• To be protected from the defendant and those acting on his or her behalf
  • To have their safety considered in setting bail
  • To refuse to be interviewed, deposed, or answer discovery before trial
  • To meet with the prosecutor regarding the defendant’s arrest or charges
  • To notice when the case is resolved before trial
  • To notice of criminal or juvenile delinquency court proceedings, probation and parole hearings
  • To have their property returned when no longer needed as evidence

At ADZ Law, LLP, we advocate on behalf of the victims of sexual assault to protect and exercise these rights, and ensure prosecutors, courts, and other state representatives take their needs seriously.

Civil Restitution

Regardless of whether the police choose to pursue criminal charges against the offender, victims are still entitled to file civil lawsuits to collect compensation after being sexually assaulted. Surviving a rape or other sexual assault is a traumatic experience that often has lasting physical, mental, and emotional consequences. California law allows the victims of sexual assault to raise a number of civil law claims against the offender, including:

  • Sexual Battery: Physical harmful or offensive sexual contact
  • Gender Violence: The use or threat of force against a person based in part on their gender
  • Domestic Violence: Intentional injury to a spouse, romantic partner, or co-parent
  • Image exploitation: Distributing sexually explicit images without consent (e.g. “revenge porn”)
  • Impersonation: Acting as another person on a website or social media site without consent

With no cap on the damages you receive, there are many routes we can take to get you the compensation you need to move on. Our sexual assault victims’ advocates develop strategies to hold everyone responsible for our clients’ experiences accountable. This can include:

  • The offender personally
  • Employers who ignored warning signs of sexual harassment or abuse
  • School and public entities that did not take appropriate steps to prevent abuse

What To Do If You Are a Victim of Rape or Sexual Assault

Help for rape victims and sexual assault survivors is available. However, it is essential for survivors to act quickly. The process starts by reporting the unwanted sexual contact to local police and seeking medical assistance as soon as possible. This will allow the police and medical providers to collect any physical evidence that may exist, including blood, semen, fingerprints and other biological evidence. Law enforcement will also take the victim’s statement as part of the initial investigation.

Once that initial investigation is complete, getting the assistance of a rape victims’ advocate can give survivors a much-needed intermediary to speak with police and prosecutors on their behalf, and ensure that everything is done according to the law. Getting independent legal representation early can also put pressure on law enforcement to complete their investigation and recommend charges so that survivors can receive justice and compensation more quickly than if they acted alone.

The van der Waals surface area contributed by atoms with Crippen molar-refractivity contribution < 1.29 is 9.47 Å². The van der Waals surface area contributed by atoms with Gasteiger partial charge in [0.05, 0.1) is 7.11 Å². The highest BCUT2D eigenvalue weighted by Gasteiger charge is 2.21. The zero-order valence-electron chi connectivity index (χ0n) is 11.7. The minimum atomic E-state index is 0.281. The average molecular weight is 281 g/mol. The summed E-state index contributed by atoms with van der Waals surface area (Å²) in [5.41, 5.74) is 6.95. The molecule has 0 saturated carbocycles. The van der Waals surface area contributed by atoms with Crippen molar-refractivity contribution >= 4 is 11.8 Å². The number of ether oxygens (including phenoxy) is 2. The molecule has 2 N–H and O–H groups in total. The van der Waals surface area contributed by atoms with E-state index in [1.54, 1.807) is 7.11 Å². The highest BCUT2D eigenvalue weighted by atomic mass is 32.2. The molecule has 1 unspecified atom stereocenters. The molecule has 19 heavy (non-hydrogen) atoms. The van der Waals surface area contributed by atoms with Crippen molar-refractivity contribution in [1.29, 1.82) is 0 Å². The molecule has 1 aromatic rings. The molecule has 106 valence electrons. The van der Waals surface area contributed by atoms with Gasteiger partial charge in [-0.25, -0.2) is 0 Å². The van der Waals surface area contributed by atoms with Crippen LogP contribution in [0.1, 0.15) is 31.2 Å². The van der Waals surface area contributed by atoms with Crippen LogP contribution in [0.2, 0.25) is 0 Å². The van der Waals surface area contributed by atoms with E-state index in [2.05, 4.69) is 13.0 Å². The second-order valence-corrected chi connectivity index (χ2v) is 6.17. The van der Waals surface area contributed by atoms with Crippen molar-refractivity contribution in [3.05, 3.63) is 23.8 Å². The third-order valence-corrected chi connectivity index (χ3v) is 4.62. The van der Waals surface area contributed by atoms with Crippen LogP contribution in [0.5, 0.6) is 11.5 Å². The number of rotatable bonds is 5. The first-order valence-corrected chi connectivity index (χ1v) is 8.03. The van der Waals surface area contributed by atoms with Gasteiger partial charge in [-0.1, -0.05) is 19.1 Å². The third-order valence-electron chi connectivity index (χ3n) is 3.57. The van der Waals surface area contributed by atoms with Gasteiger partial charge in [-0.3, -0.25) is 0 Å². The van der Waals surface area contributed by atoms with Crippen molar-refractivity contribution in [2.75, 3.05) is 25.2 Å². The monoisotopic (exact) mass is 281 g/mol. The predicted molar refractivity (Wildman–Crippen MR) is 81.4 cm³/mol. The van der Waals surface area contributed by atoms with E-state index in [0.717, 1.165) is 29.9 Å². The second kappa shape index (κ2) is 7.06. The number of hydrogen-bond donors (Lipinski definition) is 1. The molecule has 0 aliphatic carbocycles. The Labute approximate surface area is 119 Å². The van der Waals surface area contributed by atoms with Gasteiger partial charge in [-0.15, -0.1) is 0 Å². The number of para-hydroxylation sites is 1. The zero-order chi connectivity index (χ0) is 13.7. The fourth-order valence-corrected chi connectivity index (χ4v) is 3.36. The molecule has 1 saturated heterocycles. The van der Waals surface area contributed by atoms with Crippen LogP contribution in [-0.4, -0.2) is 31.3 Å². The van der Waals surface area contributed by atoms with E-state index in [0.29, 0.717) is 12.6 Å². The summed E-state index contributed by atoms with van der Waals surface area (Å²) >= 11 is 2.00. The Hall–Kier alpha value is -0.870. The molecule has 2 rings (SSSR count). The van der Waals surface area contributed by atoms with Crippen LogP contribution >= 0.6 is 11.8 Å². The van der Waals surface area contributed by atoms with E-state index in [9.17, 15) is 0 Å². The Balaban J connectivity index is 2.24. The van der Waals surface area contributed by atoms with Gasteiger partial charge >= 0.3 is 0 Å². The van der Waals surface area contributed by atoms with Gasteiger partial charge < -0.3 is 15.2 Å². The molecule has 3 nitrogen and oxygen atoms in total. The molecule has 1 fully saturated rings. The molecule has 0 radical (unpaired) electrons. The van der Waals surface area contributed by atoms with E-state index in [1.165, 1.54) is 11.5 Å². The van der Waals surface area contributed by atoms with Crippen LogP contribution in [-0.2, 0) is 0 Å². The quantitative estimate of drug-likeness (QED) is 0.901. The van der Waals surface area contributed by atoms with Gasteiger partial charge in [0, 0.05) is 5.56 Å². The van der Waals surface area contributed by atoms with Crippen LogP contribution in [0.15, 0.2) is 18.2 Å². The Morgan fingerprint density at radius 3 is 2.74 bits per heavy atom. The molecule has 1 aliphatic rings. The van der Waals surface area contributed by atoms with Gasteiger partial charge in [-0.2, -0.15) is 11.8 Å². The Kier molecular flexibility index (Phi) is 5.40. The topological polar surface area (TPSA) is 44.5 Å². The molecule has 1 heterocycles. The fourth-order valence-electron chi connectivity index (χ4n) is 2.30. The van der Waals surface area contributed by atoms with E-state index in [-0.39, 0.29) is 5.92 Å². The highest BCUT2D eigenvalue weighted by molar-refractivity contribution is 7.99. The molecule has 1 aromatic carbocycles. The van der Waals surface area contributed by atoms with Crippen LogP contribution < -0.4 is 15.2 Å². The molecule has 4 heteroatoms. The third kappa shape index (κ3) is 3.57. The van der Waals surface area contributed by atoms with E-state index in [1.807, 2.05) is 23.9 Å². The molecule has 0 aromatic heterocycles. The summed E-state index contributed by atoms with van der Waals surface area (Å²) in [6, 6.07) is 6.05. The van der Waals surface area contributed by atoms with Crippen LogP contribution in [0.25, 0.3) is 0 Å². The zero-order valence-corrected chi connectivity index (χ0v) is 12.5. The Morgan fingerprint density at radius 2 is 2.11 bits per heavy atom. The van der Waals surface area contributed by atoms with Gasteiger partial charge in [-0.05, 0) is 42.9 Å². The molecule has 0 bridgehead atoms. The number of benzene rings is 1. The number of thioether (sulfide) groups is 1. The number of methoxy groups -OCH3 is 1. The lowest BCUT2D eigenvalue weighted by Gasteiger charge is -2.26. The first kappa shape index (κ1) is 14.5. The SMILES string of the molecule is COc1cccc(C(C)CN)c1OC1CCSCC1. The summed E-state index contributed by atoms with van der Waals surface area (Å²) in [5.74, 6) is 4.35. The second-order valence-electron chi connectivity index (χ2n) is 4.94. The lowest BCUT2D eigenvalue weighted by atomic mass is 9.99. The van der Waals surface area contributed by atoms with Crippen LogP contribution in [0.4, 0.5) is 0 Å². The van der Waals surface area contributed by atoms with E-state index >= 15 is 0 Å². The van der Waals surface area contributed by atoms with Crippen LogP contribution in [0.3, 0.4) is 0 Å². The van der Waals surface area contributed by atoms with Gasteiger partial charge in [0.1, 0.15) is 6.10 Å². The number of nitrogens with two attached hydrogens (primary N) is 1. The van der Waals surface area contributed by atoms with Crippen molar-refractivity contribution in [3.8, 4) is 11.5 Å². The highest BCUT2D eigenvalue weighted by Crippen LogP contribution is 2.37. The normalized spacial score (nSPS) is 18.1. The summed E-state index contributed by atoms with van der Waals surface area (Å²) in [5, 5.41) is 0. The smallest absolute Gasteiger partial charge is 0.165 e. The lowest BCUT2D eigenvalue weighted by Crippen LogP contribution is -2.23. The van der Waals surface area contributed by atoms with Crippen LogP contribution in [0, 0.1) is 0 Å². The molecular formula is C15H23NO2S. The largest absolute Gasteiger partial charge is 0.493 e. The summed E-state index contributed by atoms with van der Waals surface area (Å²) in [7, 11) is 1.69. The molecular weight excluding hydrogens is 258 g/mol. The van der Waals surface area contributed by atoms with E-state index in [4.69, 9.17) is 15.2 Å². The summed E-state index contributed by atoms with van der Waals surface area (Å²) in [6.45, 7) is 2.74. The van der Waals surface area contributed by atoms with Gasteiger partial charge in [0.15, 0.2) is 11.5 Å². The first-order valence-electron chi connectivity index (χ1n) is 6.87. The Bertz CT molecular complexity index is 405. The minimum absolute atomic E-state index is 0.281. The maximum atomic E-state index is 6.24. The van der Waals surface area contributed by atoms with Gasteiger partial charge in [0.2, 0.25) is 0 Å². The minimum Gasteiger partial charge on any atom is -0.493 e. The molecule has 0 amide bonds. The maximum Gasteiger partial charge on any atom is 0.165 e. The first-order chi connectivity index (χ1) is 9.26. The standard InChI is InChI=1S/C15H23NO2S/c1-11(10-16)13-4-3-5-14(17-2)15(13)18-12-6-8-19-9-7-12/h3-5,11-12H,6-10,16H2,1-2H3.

Even if you didn’t come forward right away, you can still get help seeking justice against the offender. There are many reasons why you may have waited to report what happened to you, some of them very personal. California law has a 10 year statute of limitations, which means you can still recover damages and restitution even a decade after the incident occurred. If you were a child at the time of the assault, you have even longer to come to terms with what has happened and get help.

California Sexual Assault Victims’ Lawyers

If you are the survivor of sexual assault in California and want to pursue justice or compensation from the offender who harmed you, ADZ Law, LLP will help you pursue what you are entitled to. We will support you, helping you to feel empowered, rather than intimidated by the process. We provide sexual assault legal services and assistance in the San Francisco area, San Mateo County and the and the surrounding region of California. We invite you to contact ADZ Law, LLP to schedule a consultation to learn more about how we can help you.

[1] Department of Justice, Office of Justice Programs, Bureau of Justice Statistics, National Crime Victimization Survey, 2019 (2020).

[2] Basile KC, Smith SG, Kresnow M, Khatiwada S, & Leemis RW. (2022). The National Intimate Partner and Sexual Violence Survey: 2016/2017 Report on Sexual Violence. Atlanta, GA: National Center for Injury Prevention and Control, Centers for Disease Control and Prevention

[3] Basile KC, Smith SG, Kresnow M, Khatiwada S, & Leemis RW. (2022). The National Intimate Partner and Sexual Violence Survey: 2016/2017 Report on Sexual Violence. Atlanta, GA: National Center for Injury Prevention and Control, Centers for Disease Control and Prevention

[4] Preventing Multiple Forms of Violence: A Strategic Vision for Connecting the Dots. (2016). Atlanta, GA: National Center for Injury Prevention and Control, Centers for Disease Control and Prevention

[5] CCP 340.1(a)

[6] CCP 340.16(a)(1)

[7] CCP 340.1; CCP 340.1